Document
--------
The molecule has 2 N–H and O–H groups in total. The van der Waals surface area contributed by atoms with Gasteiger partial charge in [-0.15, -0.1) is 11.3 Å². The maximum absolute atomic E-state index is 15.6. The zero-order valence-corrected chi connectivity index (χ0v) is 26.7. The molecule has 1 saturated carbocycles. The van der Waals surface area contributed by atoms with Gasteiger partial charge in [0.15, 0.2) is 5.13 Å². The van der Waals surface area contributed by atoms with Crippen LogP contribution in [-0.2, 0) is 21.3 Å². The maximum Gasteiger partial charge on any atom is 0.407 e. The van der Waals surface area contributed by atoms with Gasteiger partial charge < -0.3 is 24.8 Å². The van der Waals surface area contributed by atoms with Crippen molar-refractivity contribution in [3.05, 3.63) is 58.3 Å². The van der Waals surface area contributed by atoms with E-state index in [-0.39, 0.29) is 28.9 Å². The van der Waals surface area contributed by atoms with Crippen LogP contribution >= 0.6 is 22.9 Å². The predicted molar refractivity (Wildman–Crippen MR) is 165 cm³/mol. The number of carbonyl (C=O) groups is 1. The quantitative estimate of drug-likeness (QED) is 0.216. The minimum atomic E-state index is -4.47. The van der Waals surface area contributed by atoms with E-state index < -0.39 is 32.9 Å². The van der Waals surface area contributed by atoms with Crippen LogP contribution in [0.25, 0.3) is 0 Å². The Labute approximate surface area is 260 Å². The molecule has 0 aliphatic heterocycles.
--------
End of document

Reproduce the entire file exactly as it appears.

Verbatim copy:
The molecule has 2 N–H and O–H groups in total. The van der Waals surface area contributed by atoms with Gasteiger partial charge in [-0.15, -0.1) is 11.3 Å². The maximum absolute atomic E-state index is 15.6. The zero-order valence-corrected chi connectivity index (χ0v) is 26.7. The molecule has 1 saturated carbocycles. The van der Waals surface area contributed by atoms with Gasteiger partial charge in [0.15, 0.2) is 5.13 Å². The van der Waals surface area contributed by atoms with Crippen LogP contribution in [-0.2, 0) is 21.3 Å². The maximum Gasteiger partial charge on any atom is 0.407 e. The van der Waals surface area contributed by atoms with Gasteiger partial charge < -0.3 is 24.8 Å². The van der Waals surface area contributed by atoms with Crippen molar-refractivity contribution in [3.05, 3.63) is 58.3 Å². The van der Waals surface area contributed by atoms with E-state index in [-0.39, 0.29) is 28.9 Å². The van der Waals surface area contributed by atoms with Crippen LogP contribution >= 0.6 is 22.9 Å². The predicted molar refractivity (Wildman–Crippen MR) is 165 cm³/mol. The number of carbonyl (C=O) groups is 1. The quantitative estimate of drug-likeness (QED) is 0.216. The minimum atomic E-state index is -4.47. The van der Waals surface area contributed by atoms with E-state index < -0.39 is 32.9 Å². The van der Waals surface area contributed by atoms with Crippen LogP contribution in [0.25, 0.3) is 0 Å². The Labute approximate surface area is 260 Å². The molecule has 0 aliphatic heterocycles.